Behind the scenes with director Jean-Marc Vallée
By Katie Sauro
Photos Courtesy of Fox Searchlight © 2014 Twentieth Century Fox
In December, moviegoers were invited to tag along on Cheryl Strayed’s incredible 1,100-mile journey. As viewers, we watched Cheryl (played by Reese Witherspoon) as she trudged along the Pacific Crest Trail, and felt her pain—physical and otherwise—as she grieved for her mother and endured her spiritual transformation.
Wild is striking, both in terms of heartbreaking subject matter and picturesque composition. The beauty of the film can be credited to the source material (Strayed’s memoir, upon which the film is based, and Nick Hornby’s screenplay) and the film’s director, Jean-Marc Vallée, who brings the story to life.
Vallée, fresh off a successful turn directing Dallas Buyers Club, was selected by the film’s producers (including Witherspoon and Bruna Papandrea) to direct the film for Fox Searchlight.
“I didn’t choose this film; it chose me,” said Vallée. “I didn’t choose Reese; Reese chose me. I knew I had to be part of this film. It’s so beautiful, and I related on a personal level.”
The film was shot almost entirely in Oregon in 2013—most notably in the Ashland-Medford area, the greater Bend area, and in and around Portland—utilizing many local cast and crew. Several Portland locations doubled for Minneapolis, while a number of rural Oregon locations stood in for the California leg of the Pacific Crest Trail (PCT). Vallée called recreating the California part of the trail a “challenge of the film.”
“The plan was to shoot in Oregon for the financial reasons,” he explained. “It’s always cheaper to stick to one place instead of traveling the whole crew and cast and everything. So [recreating California] became a challenge. It became an objective, a goal, to make it work. The PCT Association supports the film and said we did a great job recreating the PCT.”
One of the “California” scenes that was shot in Oregon was when Cheryl is hiking through the Mojave Desert, which is known for its Joshua trees.
“But Oregon doesn’t have any Joshua trees,” explained Vallée, “so John (Paino), our production designer, had to compensate here and there. We brought in 10 to 15 trees that we put in the foreground and shot using a green screen to add them in post. There were between 100 and 200 trees added when she’s in the desert.”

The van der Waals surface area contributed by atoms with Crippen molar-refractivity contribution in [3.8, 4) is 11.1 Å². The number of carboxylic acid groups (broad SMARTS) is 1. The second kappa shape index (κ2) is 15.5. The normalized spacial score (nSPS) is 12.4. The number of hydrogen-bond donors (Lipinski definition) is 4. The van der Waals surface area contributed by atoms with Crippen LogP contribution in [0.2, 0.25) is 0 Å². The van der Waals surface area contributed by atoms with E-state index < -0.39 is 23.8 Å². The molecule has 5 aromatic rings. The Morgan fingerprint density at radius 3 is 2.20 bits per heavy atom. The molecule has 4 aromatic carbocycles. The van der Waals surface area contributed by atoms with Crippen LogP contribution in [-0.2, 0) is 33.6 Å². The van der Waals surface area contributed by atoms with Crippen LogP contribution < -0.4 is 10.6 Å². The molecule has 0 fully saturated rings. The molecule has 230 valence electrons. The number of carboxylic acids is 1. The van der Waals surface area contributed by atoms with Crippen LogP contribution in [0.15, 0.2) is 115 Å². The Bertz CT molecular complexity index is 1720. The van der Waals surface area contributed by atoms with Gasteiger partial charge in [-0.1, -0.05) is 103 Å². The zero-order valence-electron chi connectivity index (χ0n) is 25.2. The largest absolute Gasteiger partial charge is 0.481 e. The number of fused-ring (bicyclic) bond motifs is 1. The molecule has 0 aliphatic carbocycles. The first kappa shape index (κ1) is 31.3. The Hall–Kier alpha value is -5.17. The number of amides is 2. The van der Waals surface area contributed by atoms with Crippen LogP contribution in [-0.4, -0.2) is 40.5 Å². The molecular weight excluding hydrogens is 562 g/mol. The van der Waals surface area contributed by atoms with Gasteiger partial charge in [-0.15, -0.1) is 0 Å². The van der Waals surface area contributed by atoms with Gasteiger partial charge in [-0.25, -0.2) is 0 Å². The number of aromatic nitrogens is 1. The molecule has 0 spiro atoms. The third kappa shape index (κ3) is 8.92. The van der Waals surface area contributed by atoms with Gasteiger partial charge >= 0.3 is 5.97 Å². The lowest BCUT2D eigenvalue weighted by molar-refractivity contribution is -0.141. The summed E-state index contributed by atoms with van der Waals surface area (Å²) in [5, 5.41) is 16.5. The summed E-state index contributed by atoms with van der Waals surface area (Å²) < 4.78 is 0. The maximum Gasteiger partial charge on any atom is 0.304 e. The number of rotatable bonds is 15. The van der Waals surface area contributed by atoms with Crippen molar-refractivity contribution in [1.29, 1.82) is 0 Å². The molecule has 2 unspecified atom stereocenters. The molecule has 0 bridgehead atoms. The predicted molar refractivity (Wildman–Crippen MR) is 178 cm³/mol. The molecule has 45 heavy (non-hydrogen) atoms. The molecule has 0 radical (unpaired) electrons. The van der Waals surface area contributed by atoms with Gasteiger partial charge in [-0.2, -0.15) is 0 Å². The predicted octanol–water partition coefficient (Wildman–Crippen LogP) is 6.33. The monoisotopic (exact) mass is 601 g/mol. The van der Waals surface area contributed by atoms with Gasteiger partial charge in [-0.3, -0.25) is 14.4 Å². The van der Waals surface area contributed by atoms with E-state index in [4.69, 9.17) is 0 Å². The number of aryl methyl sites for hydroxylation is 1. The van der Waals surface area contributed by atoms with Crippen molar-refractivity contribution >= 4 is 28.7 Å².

For Witherspoon, part of the challenge was “pretending she was warm in the California desert when she was freezing in an Oregon desert,” said Vallée, laughing. “We’re wearing winter coats and scarves and boots and hats and gloves, and she’s pretending she’s hot.”
And of course, there were several other challenges that cropped up during filming, such as when the government shutdown last year forced the production to find new filming sites that weren’t located in national parks. But for the most part, filming went smoothly, even with regard to the Northwest’s notoriously hit-and-miss weather. (“We were fortunate,” said Vallée.)
“The whole thing was a great, great experience,” he said. “It was always a great creative moment as a director. I felt I was in a great creative film, surrounded by such a great cast, great department heads and their crew. As a person, as a human, it was a blast to be there and experience nature. I’ve never hiked one single day of my life and here I was making this film. But it’s not about hiking, it’s about a woman.”
One of his favorite scenes to shoot was the final scene in the film, when Cheryl reaches the Bridge of the Gods, the end of her journey.
“The Bridge of the Gods moment was quite a day, a moving moment,” said Vallée. “I called the DP and said I wanted to shoot with a Steadicam in slow motion. Everything will be very soft and fluid. We will feel like we’re floating. It was a cloudy day, raining a little bit here and there. There was something magical about that.”
Before filming Wild, Vallée had never been to Oregon before. So what does he think of his experience?
“Overall, I would say that I’m ready to move to Portland. If I have to move somewhere someday, it would be (to) Portland,” he said. “I loved everything about it: the people, the vibe, good food, restaurants, the outdoors, the bikes, the city, the quality of life. Everything.”
The film’s Portland premiere was held Monday, December 8, and Vallée was in attendance, as was Strayed, Witherspoon, actress Laura Dern, the producers, and many of the local cast and crew. Wild opened in December in theaters nationwide.